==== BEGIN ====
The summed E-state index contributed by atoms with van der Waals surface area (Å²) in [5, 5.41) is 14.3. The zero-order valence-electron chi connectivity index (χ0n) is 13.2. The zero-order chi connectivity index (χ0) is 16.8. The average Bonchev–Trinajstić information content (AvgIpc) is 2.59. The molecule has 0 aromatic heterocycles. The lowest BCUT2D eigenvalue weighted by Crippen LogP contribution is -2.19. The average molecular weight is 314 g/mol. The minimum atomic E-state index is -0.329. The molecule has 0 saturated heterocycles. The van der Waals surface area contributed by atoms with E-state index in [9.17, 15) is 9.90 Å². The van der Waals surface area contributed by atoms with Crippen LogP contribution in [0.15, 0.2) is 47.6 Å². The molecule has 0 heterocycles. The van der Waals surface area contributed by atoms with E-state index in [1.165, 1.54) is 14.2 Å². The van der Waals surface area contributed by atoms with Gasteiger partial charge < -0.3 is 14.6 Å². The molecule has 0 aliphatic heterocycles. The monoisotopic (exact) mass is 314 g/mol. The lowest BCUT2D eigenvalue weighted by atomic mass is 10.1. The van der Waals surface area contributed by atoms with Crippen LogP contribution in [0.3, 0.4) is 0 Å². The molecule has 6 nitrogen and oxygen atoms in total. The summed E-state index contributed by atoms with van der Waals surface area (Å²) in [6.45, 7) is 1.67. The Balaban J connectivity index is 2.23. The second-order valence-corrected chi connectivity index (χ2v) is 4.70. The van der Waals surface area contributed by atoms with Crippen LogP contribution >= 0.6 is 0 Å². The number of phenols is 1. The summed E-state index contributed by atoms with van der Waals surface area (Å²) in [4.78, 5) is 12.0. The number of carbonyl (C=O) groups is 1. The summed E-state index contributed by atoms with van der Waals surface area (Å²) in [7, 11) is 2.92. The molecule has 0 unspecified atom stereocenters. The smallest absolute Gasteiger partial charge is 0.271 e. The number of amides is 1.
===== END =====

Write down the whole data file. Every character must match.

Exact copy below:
The summed E-state index contributed by atoms with van der Waals surface area (Å²) in [5, 5.41) is 14.3. The zero-order valence-electron chi connectivity index (χ0n) is 13.2. The zero-order chi connectivity index (χ0) is 16.8. The average Bonchev–Trinajstić information content (AvgIpc) is 2.59. The molecule has 0 aromatic heterocycles. The lowest BCUT2D eigenvalue weighted by Crippen LogP contribution is -2.19. The average molecular weight is 314 g/mol. The minimum atomic E-state index is -0.329. The molecule has 0 saturated heterocycles. The van der Waals surface area contributed by atoms with E-state index in [9.17, 15) is 9.90 Å². The van der Waals surface area contributed by atoms with Crippen LogP contribution in [0.15, 0.2) is 47.6 Å². The molecule has 0 heterocycles. The van der Waals surface area contributed by atoms with E-state index in [1.165, 1.54) is 14.2 Å². The van der Waals surface area contributed by atoms with Gasteiger partial charge < -0.3 is 14.6 Å². The molecule has 0 aliphatic heterocycles. The monoisotopic (exact) mass is 314 g/mol. The lowest BCUT2D eigenvalue weighted by atomic mass is 10.1. The van der Waals surface area contributed by atoms with Crippen LogP contribution in [0.3, 0.4) is 0 Å². The molecule has 6 nitrogen and oxygen atoms in total. The summed E-state index contributed by atoms with van der Waals surface area (Å²) in [6.45, 7) is 1.67. The Balaban J connectivity index is 2.23. The second-order valence-corrected chi connectivity index (χ2v) is 4.70. The van der Waals surface area contributed by atoms with Crippen LogP contribution >= 0.6 is 0 Å². The number of phenols is 1. The summed E-state index contributed by atoms with van der Waals surface area (Å²) in [4.78, 5) is 12.0. The number of carbonyl (C=O) groups is 1. The summed E-state index contributed by atoms with van der Waals surface area (Å²) in [7, 11) is 2.92. The molecule has 0 unspecified atom stereocenters. The smallest absolute Gasteiger partial charge is 0.271 e. The number of amides is 1.